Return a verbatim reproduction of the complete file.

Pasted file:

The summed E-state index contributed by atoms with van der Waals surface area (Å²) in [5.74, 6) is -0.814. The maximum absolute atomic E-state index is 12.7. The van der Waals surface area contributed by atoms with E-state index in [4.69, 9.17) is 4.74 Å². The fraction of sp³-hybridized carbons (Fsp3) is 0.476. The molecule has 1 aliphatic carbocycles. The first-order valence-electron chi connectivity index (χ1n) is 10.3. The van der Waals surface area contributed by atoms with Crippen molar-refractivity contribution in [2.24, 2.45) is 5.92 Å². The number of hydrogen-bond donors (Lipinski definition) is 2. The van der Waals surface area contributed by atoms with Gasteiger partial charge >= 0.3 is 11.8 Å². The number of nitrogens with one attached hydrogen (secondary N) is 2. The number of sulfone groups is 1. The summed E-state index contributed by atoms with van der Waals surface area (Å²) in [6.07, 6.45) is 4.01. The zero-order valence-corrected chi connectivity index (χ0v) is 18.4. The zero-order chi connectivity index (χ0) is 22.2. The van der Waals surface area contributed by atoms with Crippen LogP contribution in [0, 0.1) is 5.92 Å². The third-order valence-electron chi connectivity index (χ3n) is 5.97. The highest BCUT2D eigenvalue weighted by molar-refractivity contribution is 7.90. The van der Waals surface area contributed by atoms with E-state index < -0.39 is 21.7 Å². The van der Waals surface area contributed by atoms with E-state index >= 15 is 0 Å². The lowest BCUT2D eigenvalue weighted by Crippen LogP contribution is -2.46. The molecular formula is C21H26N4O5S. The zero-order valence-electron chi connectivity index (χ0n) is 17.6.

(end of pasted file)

The summed E-state index contributed by atoms with van der Waals surface area (Å²) in [5.74, 6) is -0.814. The maximum absolute atomic E-state index is 12.7. The van der Waals surface area contributed by atoms with E-state index in [4.69, 9.17) is 4.74 Å². The fraction of sp³-hybridized carbons (Fsp3) is 0.476. The molecule has 1 aliphatic carbocycles. The first-order valence-electron chi connectivity index (χ1n) is 10.3. The van der Waals surface area contributed by atoms with Crippen molar-refractivity contribution in [2.24, 2.45) is 5.92 Å². The number of hydrogen-bond donors (Lipinski definition) is 2. The van der Waals surface area contributed by atoms with Gasteiger partial charge >= 0.3 is 11.8 Å². The number of nitrogens with one attached hydrogen (secondary N) is 2. The number of sulfone groups is 1. The summed E-state index contributed by atoms with van der Waals surface area (Å²) in [6.07, 6.45) is 4.01. The zero-order valence-corrected chi connectivity index (χ0v) is 18.4. The zero-order chi connectivity index (χ0) is 22.2. The van der Waals surface area contributed by atoms with Crippen LogP contribution in [0, 0.1) is 5.92 Å². The third-order valence-electron chi connectivity index (χ3n) is 5.97. The highest BCUT2D eigenvalue weighted by molar-refractivity contribution is 7.90. The van der Waals surface area contributed by atoms with E-state index < -0.39 is 21.7 Å². The van der Waals surface area contributed by atoms with E-state index >= 15 is 0 Å². The lowest BCUT2D eigenvalue weighted by Crippen LogP contribution is -2.46. The molecular formula is C21H26N4O5S. The zero-order valence-electron chi connectivity index (χ0n) is 17.6.